I'd want to return to India: Exiled composer Nadeem Saifi
Posted on Mar 02 2014 | IANS
By Subhash K. Jha, Mumbai, March 2 : Nadeem Saif, living in exile since 2000 after being accused of music baron Gulshan Kumar's murder, says he wants to return home.
"It has been 17 years of torture and punishment, defamation and bias," said Nadeem of the famed Nadeem-Shravan duo.
Gulshan Kumar, the founder of T-Series, was killed in 1997 and the composer was holidaying in Britain when the incident took place.
Excerpts from the interview:
Q: You have apparently asked the Indian government for an apology? Why do you think you deserve an apology?
A: The High Court of England, the House of Lords of England and the Indian Session Court have all cleared me from this false accusation... I've seen in the last 17 years of my torment that in spite of being innocent, in my opinion, under the instructions of some biased politicians, some members of the media have tried to tarnish my image and continuously hurt me by writing negative.
Q: Why do you feel you are being victimized?
A: For instance, I would like to make it clear once and for all that I had never fled to London, as it was reported in a leading newspaper. The fact is that I was on a holiday with my family as well as for my wife's medical checkup. But after the unfortunate incident, they found in me a scapegoat and fabricated a false case against me... All this has been proved over the last 17 years in all the courts of law. You asked me why I deserve an apology? I think this attitude has to change and the media must play a serious role.
Q: What have these 14 years been like for you?
A: I'd like to mention that it has been 17 years of torture and punishment, defamation and bias. Of course it has been tough, but god's mercy has made me tough towards all the injustice meted out to me by those officers who were handling the case... But as you know that when life gets tough, the tough becomes tougher and innocence has its own strength from the Almighty.
Q: Have you ever tried to convince Gulshan Kumar's family of your innocence?
A: Yes, initially I did try but, with my clear conscience, I did not feel the need to go on and on.
Q: You've been advised by some legal experts to return to India, since that is the only way you can clear your name. Why don't you return to India?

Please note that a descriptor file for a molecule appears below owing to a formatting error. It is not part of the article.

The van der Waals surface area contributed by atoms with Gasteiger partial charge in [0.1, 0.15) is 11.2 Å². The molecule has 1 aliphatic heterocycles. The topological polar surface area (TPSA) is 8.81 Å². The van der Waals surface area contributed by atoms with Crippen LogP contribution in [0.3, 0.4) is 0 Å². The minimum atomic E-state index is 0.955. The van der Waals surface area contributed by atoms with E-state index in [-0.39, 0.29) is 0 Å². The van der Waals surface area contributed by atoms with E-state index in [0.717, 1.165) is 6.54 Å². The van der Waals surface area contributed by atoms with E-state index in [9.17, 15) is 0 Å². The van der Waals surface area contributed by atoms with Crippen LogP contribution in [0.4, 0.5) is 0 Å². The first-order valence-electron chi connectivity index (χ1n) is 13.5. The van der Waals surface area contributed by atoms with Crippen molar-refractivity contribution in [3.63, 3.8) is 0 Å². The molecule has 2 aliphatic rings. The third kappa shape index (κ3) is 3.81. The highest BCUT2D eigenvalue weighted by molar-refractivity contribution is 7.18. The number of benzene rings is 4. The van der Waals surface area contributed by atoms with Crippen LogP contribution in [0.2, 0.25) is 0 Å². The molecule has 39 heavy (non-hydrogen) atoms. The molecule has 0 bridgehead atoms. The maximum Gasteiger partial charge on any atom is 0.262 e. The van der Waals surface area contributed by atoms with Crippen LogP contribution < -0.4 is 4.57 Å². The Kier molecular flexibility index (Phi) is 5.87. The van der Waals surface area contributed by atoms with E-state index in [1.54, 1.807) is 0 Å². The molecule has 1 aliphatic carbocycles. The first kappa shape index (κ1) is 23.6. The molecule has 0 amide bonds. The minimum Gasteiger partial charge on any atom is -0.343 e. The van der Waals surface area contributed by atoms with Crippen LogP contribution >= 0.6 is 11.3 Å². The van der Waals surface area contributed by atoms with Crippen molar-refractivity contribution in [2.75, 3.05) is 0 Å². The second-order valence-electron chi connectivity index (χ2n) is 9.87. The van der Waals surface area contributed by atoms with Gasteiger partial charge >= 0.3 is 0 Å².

A: I would definitely want to return to India, but when I see the television and see the amount of corruption in just about every department, I feel that I would stand no chance of having an impartial judicial proceeding. The judges in my opinion are not independent of the government.
Q: Nadeem, how have you managed to keep your career going in exile? Surely it must be really tough?
A: Arabian attars, one of my very successful brands has helped me keep up. Life is tough as everybody knows whether it is in India or in exile.
Q: Have you kept in touch with your musical partner Shravan?
A: There has not been much communication between us mainly because I've been extremely busy designing for the international fragrance market.
Q: For nearly a decade you and Shravan ruled the Bollywood charts. How do you look back on your exceptional decade-long success?
A: We not only ruled the Bollywood charts for the decade but we still rule because our style of music is still appreciated. I never look back on my past laurels. I'm the kind of personality who wants to break new records and do more creative work. My life was and will be dedicated towards creative entertainment.
Q: Would you like to return and resume your career? If so, would you partner with Shravan again?
A: Yes of course, I wouldn't mind resuming my career since the demand for my music is still the same.
Q: What career are your children planning to pursue?
A: Que sera sera whatever will be, will be... Insha allah. We all try to take one day at a time.
Q: Have any of your old friends from Mumbai kept in touch with you?
A: I'm very fortunate by the grace of god that not only my friends from Mumbai, but from all over the world come to meet me and 365 days of the year, we are hosting either a lunch or a dinner.
Q: If you had to change one thing in your life what would it be?
A: I would love to fly to India and resume my work at the Sunny Studios... I hope good sense for justice prevails and the media takes up the cause of innocence and sees to it that I get justice that I have been denied for the past 17 years.